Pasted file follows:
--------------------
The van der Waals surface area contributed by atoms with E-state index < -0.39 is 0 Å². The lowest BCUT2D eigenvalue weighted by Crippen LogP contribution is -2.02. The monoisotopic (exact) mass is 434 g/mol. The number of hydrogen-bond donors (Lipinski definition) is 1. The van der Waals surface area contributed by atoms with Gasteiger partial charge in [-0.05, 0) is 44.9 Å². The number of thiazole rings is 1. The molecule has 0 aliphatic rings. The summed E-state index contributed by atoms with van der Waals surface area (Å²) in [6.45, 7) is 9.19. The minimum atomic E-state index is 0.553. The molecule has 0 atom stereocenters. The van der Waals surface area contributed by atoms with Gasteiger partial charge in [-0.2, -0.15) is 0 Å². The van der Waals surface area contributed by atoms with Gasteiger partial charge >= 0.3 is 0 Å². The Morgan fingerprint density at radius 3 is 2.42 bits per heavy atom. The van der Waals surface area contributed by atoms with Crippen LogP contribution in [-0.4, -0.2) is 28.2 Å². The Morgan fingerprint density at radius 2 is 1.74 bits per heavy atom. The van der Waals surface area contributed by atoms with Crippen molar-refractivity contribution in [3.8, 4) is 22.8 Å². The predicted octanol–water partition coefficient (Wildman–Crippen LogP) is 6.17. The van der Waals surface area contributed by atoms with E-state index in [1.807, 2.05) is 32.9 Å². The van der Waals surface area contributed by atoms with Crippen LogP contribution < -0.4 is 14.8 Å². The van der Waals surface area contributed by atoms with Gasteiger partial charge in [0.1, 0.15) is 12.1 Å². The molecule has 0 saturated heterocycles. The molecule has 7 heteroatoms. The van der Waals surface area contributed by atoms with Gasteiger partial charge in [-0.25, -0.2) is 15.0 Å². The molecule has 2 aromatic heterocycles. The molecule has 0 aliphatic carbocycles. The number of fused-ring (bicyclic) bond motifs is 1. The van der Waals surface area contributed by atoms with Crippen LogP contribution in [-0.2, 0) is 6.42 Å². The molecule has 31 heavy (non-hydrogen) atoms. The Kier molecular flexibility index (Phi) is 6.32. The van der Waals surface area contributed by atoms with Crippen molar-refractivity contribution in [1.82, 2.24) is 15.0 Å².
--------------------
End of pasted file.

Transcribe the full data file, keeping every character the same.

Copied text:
The van der Waals surface area contributed by atoms with E-state index < -0.39 is 0 Å². The lowest BCUT2D eigenvalue weighted by Crippen LogP contribution is -2.02. The monoisotopic (exact) mass is 434 g/mol. The number of hydrogen-bond donors (Lipinski definition) is 1. The van der Waals surface area contributed by atoms with Gasteiger partial charge in [-0.05, 0) is 44.9 Å². The number of thiazole rings is 1. The molecule has 0 aliphatic rings. The summed E-state index contributed by atoms with van der Waals surface area (Å²) in [6.45, 7) is 9.19. The minimum atomic E-state index is 0.553. The molecule has 0 atom stereocenters. The van der Waals surface area contributed by atoms with Gasteiger partial charge in [-0.2, -0.15) is 0 Å². The van der Waals surface area contributed by atoms with Gasteiger partial charge >= 0.3 is 0 Å². The Morgan fingerprint density at radius 3 is 2.42 bits per heavy atom. The van der Waals surface area contributed by atoms with Crippen LogP contribution in [-0.4, -0.2) is 28.2 Å². The Morgan fingerprint density at radius 2 is 1.74 bits per heavy atom. The van der Waals surface area contributed by atoms with Crippen molar-refractivity contribution in [3.8, 4) is 22.8 Å². The predicted octanol–water partition coefficient (Wildman–Crippen LogP) is 6.17. The van der Waals surface area contributed by atoms with E-state index in [1.807, 2.05) is 32.9 Å². The van der Waals surface area contributed by atoms with Crippen LogP contribution < -0.4 is 14.8 Å². The van der Waals surface area contributed by atoms with Gasteiger partial charge in [0.1, 0.15) is 12.1 Å². The molecule has 0 saturated heterocycles. The molecule has 7 heteroatoms. The van der Waals surface area contributed by atoms with Gasteiger partial charge in [-0.25, -0.2) is 15.0 Å². The molecule has 2 aromatic heterocycles. The molecule has 0 aliphatic carbocycles. The number of fused-ring (bicyclic) bond motifs is 1. The van der Waals surface area contributed by atoms with Crippen LogP contribution in [-0.2, 0) is 6.42 Å². The molecule has 31 heavy (non-hydrogen) atoms. The Kier molecular flexibility index (Phi) is 6.32. The van der Waals surface area contributed by atoms with Crippen molar-refractivity contribution in [1.82, 2.24) is 15.0 Å².